This article addresses and responds to a series of vicious character attacks by the CDA Press, which began as a “news story” in the Press’ online edition on 1/13, was furthered via Press editorials by Mike Patrick on 1/21 (online) and 1/22 (print edition) and taken to new lows in anonymous blog postings sponsored and tacitly encouraged by the Press. Claims made or sponsored by the Press were false, if not malicious.
Unfortunately, this is not the first time our Press has abandoned journalistic ethics (an oxymoron?) to feature false, defamatory attacks dressed up as “news.” Recall the eve of school board trustee elections last May when Mr. Patrick elevated as “news” a blog posting falsely charging a link between the Aryan Nations and the Idaho non-profit association, Citizens for Better Education (“CBE”), with whom I am associated. The link was asserted based on the fact that the U.S. Post Office had randomly assigned a P.O. box to CBE that had once been used by an Aryan church group back in the 70's. The Press could/should have verified that the US Postal Service controlled assignment of P.O. box numbers, but did not. The Press should have run a retraction but did not. It’s reasonable to conclude the Press ran with the false claim as “news” in an unsuccessful attempt to swing the trustee election.
The Press has often turned a blind eye in regards to citizen complaints involving our school district, on issues ranging from trustees secretly videotaping citizens at public meetings to illegally prohibiting citizen comments and asserted violations of open meeting laws.
Before we turn to the Press’ recent hit pieces, some background: I have vocally opposed a number of our CDA school board’s decisions over the past few years, including the expensive, failed IB program. I have often taken the position that our school district should focus more on core curriculum providing a solid academic education to all of our kids, instead of what I perceive as an uncoordinated, expensive, ala carte approach mis-named “schools of choice.” Because the amount of money the school district receives from the State is based on the number of students, District Superintendent Hazel Bauman has often said that the district needs to offer as many “choices” to kids as possible, ostensibly so that students do not choose to attend private, home- or charter schools, resulting in less state funding for the district’s budget. I think the goal should be excellence in education, not having maximum numbers of students in district schools (translation: money). Additionally, in defending the IB program, the District touted IB as being part of its “schools of choice” program (not to be confused with “school choice” or a voucher system which Idaho should adopt to allow parents to choose public, private, home- or charter schools for their kids).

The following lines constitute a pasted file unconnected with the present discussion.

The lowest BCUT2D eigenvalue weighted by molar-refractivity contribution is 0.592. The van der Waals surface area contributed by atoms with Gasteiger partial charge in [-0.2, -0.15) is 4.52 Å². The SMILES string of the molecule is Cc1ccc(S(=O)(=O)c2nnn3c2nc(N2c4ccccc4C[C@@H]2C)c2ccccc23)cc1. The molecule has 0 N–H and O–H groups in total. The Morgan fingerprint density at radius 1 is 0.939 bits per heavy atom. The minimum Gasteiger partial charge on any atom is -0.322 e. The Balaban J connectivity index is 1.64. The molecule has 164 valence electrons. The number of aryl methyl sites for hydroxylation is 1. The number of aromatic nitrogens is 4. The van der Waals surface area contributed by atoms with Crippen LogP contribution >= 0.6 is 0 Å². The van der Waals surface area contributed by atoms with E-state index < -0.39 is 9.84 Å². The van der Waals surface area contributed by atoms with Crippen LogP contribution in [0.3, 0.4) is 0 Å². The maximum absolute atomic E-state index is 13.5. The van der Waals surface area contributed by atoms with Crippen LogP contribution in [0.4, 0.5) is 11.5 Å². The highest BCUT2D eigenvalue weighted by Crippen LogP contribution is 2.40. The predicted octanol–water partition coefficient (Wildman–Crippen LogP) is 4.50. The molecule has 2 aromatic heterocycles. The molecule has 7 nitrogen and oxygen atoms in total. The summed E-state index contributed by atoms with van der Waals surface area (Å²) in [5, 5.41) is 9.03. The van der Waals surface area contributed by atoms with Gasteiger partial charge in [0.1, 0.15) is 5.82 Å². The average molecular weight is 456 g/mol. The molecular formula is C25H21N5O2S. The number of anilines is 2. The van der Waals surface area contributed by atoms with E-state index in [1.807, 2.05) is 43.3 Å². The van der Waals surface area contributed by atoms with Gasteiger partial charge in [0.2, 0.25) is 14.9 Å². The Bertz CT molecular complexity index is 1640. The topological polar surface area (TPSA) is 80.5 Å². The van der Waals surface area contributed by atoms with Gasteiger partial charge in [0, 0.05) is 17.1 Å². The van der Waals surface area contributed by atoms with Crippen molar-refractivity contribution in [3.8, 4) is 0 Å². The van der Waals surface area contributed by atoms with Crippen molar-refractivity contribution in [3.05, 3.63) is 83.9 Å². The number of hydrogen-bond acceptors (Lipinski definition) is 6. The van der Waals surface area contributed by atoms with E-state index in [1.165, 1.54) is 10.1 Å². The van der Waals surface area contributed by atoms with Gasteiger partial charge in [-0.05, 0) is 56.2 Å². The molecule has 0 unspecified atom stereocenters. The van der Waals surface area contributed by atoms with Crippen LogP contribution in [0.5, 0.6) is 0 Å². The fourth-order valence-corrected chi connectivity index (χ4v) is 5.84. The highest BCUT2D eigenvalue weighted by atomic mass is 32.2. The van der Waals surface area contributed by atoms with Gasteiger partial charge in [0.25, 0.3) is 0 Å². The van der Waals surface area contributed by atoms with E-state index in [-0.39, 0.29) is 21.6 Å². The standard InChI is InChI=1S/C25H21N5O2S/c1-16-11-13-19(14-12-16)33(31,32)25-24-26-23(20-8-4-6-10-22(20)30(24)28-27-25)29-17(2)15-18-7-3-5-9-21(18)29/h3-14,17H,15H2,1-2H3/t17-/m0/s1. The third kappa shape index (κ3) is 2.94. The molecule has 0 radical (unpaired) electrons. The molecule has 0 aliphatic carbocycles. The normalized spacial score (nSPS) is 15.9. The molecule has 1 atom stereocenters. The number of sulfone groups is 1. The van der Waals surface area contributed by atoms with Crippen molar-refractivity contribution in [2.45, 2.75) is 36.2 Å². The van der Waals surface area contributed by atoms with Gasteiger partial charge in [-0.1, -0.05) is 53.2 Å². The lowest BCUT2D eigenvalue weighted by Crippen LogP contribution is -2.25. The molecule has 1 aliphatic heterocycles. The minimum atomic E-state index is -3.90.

As is my habit, I attended the school board’s monthly meeting on 1/9/12. On the agenda for consideration of the board of trustees were six proposed new non-academic high school courses, including pottery, yearbook, walking, and something called “college prep.” I decided to comment about the proposal to add new non-academic courses, using the three minutes allotted by the board for citizen comments. The recording of my three minute comment is posted on the Press’ web page and can also be viewed on channel 19. However, here is the gist of my presentation at the school board meeting:
Point No. 1: (This portion was delivered with a note of humorous satire, to reinforce the point.) Adding more non-academic courses such as pottery under the guise of more “choice” is indicative of the school district losing sight of their primary mission – to educate our kids. I made the tongue-in-cheek suggestion that the district should also consider adding basket weaving, “stomp” and even [root] beer-pong as a college-prep course.
Point No. 2: (Here, I spoke seriously, without satire, so indicating to the board.) My observation, from attending a 2-3 hour school board meeting last December was that the district really is a social services bureaucracy for our kids, in that they provide all sorts of things besides education – mental and emotional health services, teaching “values” (through programs like IB), physical health services, food services – even sending food home with some kids. I specifically said I do not begrudge that. I said it occurred to me that the only thing the district was not providing at this point is lodging, and raised the questions how long before they do that, and do we want that? I expressed recognition that the social services aspect may be part of their mission as dictated by the state and/or feds, and then my opinion that it is hard for the district to keep their eye on their primary mission of education (and do it well) with so much else to do. I quoted the old adage, “jack of all trades, master of none” as a polite cautionary note to them. Nevertheless, I gave them kudos for their commitment and urged them to keep their “eye on the ball” - i.e., education.
I accurately used the term “social services bureaucracy” to describe the vast scope of undertaking by our school district. I also impliedly questioned whether combining education and social services responsibilities was the best way to deliver both education and the necessary social services, stating, “I’m not sure that’s how I would do it, but that’s a fact about what our education system is today.” I did not state that needy children should go hungry or otherwise be deprived of necessary support.